New species of hammerhead shark causes concern

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The discovery of a new species of hammerhead shark that is almost an identical twin to the Scalloped hammerhead shark (Sphyrna lewini) may hamper efforts to save both species from extinction.

The new, unnamed shark looks almost identical to the Scalloped hammerhead, and is only distinguished by its distinctive DNA (which suggested that it diverged from the Scalloped hammerhead about 4.5 million years ago) and fewer vertebrae (about 170 vs. 190).

In a study published in a recent issue of the journal Marine Biology, Danillo Pinhal and co-authors found that the new shark may be found throughout the western Atlantic, reporting on the occurrence of this species about 7,000 km from where it was first reported.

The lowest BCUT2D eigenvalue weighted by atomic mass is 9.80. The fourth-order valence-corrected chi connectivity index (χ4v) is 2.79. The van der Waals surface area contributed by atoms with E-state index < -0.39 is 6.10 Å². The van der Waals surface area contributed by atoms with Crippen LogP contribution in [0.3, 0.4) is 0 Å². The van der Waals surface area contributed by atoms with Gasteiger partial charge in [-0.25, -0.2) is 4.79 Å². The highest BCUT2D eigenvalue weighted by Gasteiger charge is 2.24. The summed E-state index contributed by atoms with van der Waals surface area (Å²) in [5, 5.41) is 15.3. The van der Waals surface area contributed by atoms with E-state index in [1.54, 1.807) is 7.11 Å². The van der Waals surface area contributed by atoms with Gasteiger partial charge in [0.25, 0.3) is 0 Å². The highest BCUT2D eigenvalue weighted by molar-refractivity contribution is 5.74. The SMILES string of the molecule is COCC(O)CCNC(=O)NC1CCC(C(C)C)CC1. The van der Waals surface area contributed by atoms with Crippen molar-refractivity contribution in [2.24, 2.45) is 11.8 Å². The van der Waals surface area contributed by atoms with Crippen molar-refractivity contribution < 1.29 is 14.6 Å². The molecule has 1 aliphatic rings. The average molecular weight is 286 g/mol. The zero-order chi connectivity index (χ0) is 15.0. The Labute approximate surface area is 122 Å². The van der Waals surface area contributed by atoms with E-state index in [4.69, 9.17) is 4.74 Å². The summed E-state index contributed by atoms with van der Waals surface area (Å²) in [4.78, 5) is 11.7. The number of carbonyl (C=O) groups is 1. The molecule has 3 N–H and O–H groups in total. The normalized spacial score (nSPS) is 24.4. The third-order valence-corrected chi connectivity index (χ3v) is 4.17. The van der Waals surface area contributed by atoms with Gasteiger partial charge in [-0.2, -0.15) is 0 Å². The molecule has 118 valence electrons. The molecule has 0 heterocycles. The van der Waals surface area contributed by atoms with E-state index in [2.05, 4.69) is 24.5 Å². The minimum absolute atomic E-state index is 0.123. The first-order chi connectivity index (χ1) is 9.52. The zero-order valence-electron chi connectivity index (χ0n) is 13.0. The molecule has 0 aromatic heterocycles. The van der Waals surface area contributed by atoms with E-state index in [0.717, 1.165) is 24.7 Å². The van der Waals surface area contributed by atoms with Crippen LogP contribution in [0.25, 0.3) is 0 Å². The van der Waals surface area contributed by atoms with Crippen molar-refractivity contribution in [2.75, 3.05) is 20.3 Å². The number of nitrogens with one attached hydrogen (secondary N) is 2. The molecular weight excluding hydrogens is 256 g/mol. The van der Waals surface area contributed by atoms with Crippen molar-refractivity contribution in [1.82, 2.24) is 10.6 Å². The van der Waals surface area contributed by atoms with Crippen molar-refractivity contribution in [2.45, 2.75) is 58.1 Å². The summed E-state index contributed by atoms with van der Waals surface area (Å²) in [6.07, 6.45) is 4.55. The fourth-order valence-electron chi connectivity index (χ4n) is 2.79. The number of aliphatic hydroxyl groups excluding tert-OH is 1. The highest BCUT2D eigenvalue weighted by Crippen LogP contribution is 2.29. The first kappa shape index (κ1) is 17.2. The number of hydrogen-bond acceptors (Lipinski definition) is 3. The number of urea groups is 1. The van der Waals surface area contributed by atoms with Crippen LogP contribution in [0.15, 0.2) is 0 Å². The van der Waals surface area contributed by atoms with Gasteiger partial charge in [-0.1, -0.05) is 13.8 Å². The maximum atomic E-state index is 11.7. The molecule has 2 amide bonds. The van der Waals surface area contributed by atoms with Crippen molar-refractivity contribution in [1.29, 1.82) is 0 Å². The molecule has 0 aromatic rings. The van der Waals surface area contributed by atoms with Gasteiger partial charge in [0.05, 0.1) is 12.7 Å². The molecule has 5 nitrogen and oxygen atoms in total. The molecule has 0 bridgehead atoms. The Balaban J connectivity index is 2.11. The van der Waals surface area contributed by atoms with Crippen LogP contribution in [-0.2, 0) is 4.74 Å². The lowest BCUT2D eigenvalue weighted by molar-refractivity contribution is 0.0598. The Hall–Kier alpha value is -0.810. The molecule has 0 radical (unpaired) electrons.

The authors contend that the new species is most likely equally prized for its fins and faces the same fishery pressure as the Scalloped hammerhead shark, which is in the midst of a stock collapse in the northern Atlantic and considered an endangered species by the IUCN.

According to co-author Mahmood Shivji: "It's a classic case of long-standing species misidentification that not only casts further uncertainty on the status of the real Scalloped hammerhead but also raises concerns about the population status of this new species."

For more information, see the paper: Pinhal, D, MS Shivji, M Vallinoto, DD Chapman, OBF Gadig and C Martins (2012) Cryptic hammerhead shark lineage occurrence in the western South Atlantic revealed by DNA analysis. Marine Biology 159, pp. 829–836.

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